Should education, as the Coalition believes, be centralised, with a national curriculum set by Canberra? Should healthcare, as Tony Abbott and the PM now seem to believe, be managed by the Federal Government? Or should the states have the autonomy to administer systems nominally under their control?

At a time when Teams Howard and Rudd can be almost indistinguishable on a range of policy areas, the nature of the Federal-State relationship is — refreshingly — an area of marked difference.


John Howard, March 2005:

If we were starting Australia all over again, I wouldn’t support having the existing state structure. I would actually support having a national government, and perhaps a series of regional governments having the power of, say, the Brisbane City Council (Australia’s most powerful local government).

John Howard, April 2005:

…[T]he desire to have a more national system of industrial relations is driven by our wish that as many businesses and employees as possible have the freedom, flexibility and individual choice which is characteristic of the Liberal Party’s workplace relations philosophy. This can only be achieved by removing the dead weight of Labor’s highly-regulated State industrial relations systems. The goal is to free the individual, not to trample on the States.

John Howard, in response to the discussion paper released by the Labor Party on the use of federal payments to the states:

You can interpret in no other way an intention by the Labor Party to loosen the controls over the spending of federal money by states … than a retreat by the national government … I’m not arguing that we should run everything, but the idea that we should retreat, that we should have a lesser policy influence in 2007 is just so out of touch with what the public wants.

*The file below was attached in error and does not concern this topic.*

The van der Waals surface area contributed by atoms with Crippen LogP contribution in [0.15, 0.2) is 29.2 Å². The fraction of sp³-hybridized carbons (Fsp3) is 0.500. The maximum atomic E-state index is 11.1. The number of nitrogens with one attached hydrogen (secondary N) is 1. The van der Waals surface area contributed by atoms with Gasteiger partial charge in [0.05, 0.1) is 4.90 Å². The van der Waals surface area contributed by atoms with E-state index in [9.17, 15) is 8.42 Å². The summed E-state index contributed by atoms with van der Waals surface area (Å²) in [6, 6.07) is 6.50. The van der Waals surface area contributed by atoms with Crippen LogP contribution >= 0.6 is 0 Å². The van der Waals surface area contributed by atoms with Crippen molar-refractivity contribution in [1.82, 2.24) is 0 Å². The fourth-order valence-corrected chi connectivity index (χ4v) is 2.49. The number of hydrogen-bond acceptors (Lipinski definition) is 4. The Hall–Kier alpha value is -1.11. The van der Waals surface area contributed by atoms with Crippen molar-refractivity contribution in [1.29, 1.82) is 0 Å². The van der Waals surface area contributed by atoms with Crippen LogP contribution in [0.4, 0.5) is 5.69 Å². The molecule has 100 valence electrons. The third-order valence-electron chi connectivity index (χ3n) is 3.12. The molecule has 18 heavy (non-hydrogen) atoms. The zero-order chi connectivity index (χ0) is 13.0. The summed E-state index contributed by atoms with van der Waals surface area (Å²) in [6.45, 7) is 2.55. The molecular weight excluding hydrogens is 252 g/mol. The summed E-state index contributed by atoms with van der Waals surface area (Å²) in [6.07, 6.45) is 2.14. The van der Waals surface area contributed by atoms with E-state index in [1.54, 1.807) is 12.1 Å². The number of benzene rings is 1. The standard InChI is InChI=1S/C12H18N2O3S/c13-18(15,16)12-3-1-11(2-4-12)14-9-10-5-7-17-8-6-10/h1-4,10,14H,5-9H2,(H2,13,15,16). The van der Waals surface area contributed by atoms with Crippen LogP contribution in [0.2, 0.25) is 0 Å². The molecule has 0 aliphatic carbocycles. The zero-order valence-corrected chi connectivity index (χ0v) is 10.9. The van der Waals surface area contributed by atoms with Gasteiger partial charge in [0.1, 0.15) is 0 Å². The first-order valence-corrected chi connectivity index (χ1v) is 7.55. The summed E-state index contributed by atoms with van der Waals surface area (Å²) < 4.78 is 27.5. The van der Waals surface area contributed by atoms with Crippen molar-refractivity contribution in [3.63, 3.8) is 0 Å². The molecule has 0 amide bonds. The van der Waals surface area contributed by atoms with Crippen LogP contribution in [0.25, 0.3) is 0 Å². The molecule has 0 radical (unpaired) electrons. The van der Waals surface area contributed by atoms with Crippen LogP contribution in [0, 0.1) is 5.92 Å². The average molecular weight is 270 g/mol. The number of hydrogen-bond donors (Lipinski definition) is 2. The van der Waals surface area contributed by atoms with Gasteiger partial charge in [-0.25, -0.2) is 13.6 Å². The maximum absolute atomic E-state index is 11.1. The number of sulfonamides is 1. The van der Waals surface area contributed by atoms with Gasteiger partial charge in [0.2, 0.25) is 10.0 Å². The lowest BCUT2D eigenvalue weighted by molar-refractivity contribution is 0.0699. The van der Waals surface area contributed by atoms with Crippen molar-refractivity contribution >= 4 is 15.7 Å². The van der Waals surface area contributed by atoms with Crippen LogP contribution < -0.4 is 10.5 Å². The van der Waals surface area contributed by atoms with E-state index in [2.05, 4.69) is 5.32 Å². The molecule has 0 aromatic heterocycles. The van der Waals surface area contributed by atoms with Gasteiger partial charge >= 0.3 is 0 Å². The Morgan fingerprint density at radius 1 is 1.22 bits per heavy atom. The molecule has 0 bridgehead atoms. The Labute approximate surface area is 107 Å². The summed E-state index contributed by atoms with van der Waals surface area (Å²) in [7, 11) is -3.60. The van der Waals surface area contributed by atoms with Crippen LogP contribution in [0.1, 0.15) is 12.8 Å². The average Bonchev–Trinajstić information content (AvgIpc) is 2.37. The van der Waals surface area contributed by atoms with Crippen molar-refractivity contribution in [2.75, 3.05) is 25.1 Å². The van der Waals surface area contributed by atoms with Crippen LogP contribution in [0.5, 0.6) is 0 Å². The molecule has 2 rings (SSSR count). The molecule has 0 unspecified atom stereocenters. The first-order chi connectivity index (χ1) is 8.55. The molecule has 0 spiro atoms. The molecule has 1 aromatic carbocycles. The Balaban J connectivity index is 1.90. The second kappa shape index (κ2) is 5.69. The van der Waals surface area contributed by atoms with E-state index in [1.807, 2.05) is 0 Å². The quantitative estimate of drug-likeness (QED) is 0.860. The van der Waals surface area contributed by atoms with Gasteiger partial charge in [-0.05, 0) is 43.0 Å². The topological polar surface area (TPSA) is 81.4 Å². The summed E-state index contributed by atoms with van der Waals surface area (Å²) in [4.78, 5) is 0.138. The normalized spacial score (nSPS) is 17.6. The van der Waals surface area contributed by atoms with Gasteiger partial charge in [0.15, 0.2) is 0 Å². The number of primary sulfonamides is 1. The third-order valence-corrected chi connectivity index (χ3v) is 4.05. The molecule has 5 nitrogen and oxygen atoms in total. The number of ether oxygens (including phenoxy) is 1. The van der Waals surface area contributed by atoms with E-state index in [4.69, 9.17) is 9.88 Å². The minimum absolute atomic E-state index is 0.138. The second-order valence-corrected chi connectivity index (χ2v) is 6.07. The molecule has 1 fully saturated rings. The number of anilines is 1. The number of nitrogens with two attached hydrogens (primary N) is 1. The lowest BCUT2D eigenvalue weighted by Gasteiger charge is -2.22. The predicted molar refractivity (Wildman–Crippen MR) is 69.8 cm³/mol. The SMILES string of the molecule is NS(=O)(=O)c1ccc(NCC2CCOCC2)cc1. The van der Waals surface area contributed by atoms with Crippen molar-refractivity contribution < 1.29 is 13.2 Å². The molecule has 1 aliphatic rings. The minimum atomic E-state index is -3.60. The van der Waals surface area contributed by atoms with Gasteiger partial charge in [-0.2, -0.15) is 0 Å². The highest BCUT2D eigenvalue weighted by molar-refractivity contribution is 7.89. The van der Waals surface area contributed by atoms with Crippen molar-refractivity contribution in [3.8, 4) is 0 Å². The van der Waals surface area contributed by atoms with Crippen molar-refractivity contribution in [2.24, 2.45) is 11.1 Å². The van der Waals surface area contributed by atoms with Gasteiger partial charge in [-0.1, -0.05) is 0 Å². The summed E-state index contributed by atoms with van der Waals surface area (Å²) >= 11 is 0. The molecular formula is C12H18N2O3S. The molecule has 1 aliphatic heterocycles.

John Howard, Youtube:

The Australian people are not especially concerned about theories of governance when it comes to the delivery of basic services such as health and education. They want good outcomes and are not particularly fussed about which level of government delivers those outcomes. Overwhelmingly, they want more rather than less Commonwealth involvement especially where a state government has not delivered an adequate service.


From The Case for Cooperative Federalism, a speech by Kevin Rudd to the Don Dunstan Foundation, 14 July 2005.

There is no secret to the fact that for many decades, there has been a strong tradition in Labor political thought that when political circumstances permitted, the States should be abolished. Personally, I’ve never shared that tradition as I have long been a committed Federalist – albeit a Federalist with a difference, one committed to using the Federal compact on a co-operative basis to deliver national outcomes that are politically sustainable well beyond a change in the political complexion of the government of the day. I’ve never been attracted to a doctrine of Federalism based on chanting the mindless mantra of States’ rights.

The challenge for a future Labor government will be to rebuild the Federation. And it is my argument that the Federation can be rebuilt based on the principles of co-operative (rather the coercive) Federalism.

From A Framework to Guide the Future Development of Specific Purpose Payments (SPPs), a discussion paper released on Tuesday by Bob McMullen, Shadow Minister for Federal/State Relations.

For those areas where it is agreed that shared responsibility between the Commonwealth and the States should continue, the aim should be to identify and agree on the respective roles of each level of government. Collaborative federalism should then be founded on a partnership between the Commonwealth and the States, where there is proper consultation on program objectives and information demands. The States would then have considerable discretion and more flexibility as to how they achieve those objectives, having regard to their particular local circumstances.

Kevin Rudd, 31st September:

What I want is a set of arrangements between Canberra and the states that we can fix things like housing affordability, fix things like health and hospitals, and fix things like the division of responsibilities within schools.

Kevin Rudd, speech to the Business Council of Australia, 1 February, 2007:

One, we need cleaner lines of responsibility. Two, we need more cooperation and less of the blame game. Three, we need to improve fiscal arrangements. I’ve made reform of the Federation a central priority because many of Australia’s biggest policy challenges involve the intersection of Federal and State government responsibilities. Like:

    • Getting rid of waste and duplication in the health system.
    • Achieving better education outcomes at pre-school, school, TAFE and apprenticeship levels.
    • Building world class transport infrastructure.